NEWSBYTE SMEs and healthcare organisations are the biggest targets of hackers and organised criminals, according to Verizon, with personal, medical, and financial data firmly in their sights.
The communications giant has published its 11th annual data breach investigations report (click to download the full PDF). The 68-page document details all of the different types of data security incidents and breaches that took place last year.
It finds that 73 percent of breaches were perpetuated by outsiders, with 50 percent carried out by criminal groups, 28 percent by internal actors, and 12 percent by hostile states or affiliated organisations. Two percent originated at partner organisations, according to the report.
Personal data was the biggest target of attacks, followed by payment details, private medical records, and personal or business credentials.
Nearly 50 percent of all incidents involved hacking, 30 percent included malware, 17 percent were triggered by errors, and a further 17 percent were social attacks. In addition, 12 percent of breaches or incidents involved privilege misuse, and 11 percent were caused by physical actions.
Seventy-six percent of all incidents were financially motivated, says Verizon, with 13 percent motivated by the potential gain of strategic advantage (espionage).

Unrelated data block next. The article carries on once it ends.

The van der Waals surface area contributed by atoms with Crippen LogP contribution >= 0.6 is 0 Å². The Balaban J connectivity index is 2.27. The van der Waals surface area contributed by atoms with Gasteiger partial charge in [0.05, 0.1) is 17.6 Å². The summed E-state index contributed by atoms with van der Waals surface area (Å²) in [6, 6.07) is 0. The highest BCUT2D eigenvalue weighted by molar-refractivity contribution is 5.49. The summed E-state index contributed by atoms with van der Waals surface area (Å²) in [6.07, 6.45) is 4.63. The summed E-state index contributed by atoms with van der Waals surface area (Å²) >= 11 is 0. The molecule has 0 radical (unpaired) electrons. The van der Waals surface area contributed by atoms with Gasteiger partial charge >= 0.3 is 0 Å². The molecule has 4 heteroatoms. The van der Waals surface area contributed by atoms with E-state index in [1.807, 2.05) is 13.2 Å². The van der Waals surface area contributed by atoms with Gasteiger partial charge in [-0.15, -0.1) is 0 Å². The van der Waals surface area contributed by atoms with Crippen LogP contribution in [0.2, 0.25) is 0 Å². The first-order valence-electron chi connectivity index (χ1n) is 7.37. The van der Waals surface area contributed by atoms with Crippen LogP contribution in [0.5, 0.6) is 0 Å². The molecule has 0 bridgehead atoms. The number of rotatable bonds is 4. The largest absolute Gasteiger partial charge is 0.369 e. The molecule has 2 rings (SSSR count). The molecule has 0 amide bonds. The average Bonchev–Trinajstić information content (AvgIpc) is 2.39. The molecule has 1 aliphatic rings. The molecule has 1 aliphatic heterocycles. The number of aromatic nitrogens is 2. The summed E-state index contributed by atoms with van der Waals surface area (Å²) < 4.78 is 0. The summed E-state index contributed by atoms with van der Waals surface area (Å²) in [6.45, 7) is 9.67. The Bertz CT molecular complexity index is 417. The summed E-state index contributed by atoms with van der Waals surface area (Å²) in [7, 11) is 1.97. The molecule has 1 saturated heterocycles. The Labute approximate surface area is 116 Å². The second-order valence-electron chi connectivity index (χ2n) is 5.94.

The report reveals that 24 percent of breaches affected healthcare organisations, 15 percent involved accommodation or food services, and 14 percent hit public sector organisations. However, by far the biggest targets – at 58 percent of all breaches – were SMEs.
Alongside the troubling focus on healthcare organisations – and private medical data – and the overwhelming impact on smaller businesses, the report reveals that 68 percent of breaches took months, or even longer, to discover.
However, by far the largest type of incident – including attempted breaches – remains Denial of Service (DoS): Verizon logged over 21,400 such attacks last year. In terms of successful breaches, 399 involved stolen (hacked) credentials, while over 300 involved RAM-scraping malware, with phishing and privilege abuse not far behind.
Within organisations, the biggest targets were databases, followed by POS servers, POS controllers, and Web apps.
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